I intend this to be a constitution for a world government. However, this constitution would also work well for a multinational organization like the European Union, or for a large nation like America. This proposed constitution would probably not work well for a small nation.
The government is divided into a central government and competing governments. The competing governments are subordinate to the central government. The power of the central government is very limited. The competing governments have more power than the central government.
The competing governments may be called states, provinces, departments, prefectures, arrondisments, counties, cities, lands, nations, or anything else. Some people are opposed to the concept of a world government. The resistance to a world government might be reduced if the competing governments are referred to as nations.
Competing governments may have any form. Some competing governments are regional governments. Other competing governments may consist of an industrial park, or a road. Competing governments may have no citizens. Competing governments may have no territory. Competing governments may have any form of government, including republicanism, dictatorship, monarchy, theocracy, and anarchy. Competing governments may be controlled by the central government.
The boundaries between competing governments are not fixed. The boundaries between competing governments change frequently.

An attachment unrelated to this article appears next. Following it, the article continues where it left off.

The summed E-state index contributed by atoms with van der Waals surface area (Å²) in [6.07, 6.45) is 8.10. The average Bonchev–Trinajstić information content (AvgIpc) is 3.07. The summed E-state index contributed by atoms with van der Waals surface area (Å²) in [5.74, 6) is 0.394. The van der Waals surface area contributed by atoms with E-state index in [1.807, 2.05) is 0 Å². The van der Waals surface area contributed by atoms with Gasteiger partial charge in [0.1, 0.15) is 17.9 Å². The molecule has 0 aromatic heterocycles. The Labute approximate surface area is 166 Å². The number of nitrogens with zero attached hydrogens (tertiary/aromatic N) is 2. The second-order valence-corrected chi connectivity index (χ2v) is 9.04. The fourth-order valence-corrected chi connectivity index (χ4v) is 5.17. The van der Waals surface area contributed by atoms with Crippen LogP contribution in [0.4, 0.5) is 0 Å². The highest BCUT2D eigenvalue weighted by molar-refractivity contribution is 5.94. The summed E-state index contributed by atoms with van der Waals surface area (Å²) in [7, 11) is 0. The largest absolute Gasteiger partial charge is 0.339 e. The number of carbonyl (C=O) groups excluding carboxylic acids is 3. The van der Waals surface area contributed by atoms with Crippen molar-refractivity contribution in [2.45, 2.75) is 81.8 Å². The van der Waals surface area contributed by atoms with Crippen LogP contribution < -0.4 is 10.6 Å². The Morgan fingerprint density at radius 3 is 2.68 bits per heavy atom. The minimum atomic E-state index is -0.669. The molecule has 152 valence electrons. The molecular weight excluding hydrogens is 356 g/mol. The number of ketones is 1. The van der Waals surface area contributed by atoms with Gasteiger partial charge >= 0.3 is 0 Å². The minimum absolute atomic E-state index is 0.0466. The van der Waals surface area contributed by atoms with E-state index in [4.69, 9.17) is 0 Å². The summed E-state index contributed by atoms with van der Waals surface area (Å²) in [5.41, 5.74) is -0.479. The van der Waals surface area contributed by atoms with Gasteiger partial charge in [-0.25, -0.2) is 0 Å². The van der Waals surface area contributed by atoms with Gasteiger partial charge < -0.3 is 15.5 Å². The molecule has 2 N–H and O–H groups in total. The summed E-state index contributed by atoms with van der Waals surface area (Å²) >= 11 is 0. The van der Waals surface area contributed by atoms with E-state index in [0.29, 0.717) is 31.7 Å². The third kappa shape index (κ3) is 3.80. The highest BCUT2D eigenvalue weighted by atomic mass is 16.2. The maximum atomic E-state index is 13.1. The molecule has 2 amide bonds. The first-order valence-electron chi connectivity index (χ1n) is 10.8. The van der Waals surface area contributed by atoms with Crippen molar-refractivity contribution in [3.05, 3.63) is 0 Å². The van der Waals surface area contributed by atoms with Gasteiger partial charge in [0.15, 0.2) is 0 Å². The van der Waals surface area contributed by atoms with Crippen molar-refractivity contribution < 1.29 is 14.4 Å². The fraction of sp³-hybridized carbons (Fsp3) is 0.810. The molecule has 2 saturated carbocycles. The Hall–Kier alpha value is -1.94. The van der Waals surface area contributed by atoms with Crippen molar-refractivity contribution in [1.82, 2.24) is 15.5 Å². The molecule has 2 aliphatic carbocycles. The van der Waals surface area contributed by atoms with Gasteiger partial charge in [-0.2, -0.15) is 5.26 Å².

There are three kinds of competing governments: nonparticipating competing governments, nonvoting participating competing governments, and voting participating competing governments.
Nonparticipating competing governments are places which do not accept the central government, do not pay taxes to the central government, and do not obey laws made by the central government. The central government imposes economic sanctions on the nonparticipating competing governments, but otherwise the central government ignores the nonparticipating competing governments.
Participating competing governments are competing governments which do accept the central government. Voting participating competing governments vote in central government elections. Nonvoting participating competing governments do not vote in central government elections.
The central government is divided into three parts: the president, the political parties, and the competing governments. To pass a law or enact a policy, the central government must have the approval of a majority of the political parties and a majority of the competing governments.
The president does not vote on laws or budgets, and does not appoint any government officials. The president has very little power. The only powers the president has is the power of setting a good example, the power of persuasion, and a small budget. A good president will look for problems, publicize the problems, and convince other people to solve the problems.
Central government elections occur once per year. Every citizen of the voting participating competing governments may vote.
The president is elected in two steps. First, thirty days before the election, the political parties vote for president. The two people who receive the most votes become candidates for president. Then the citzens choose between the two candidates.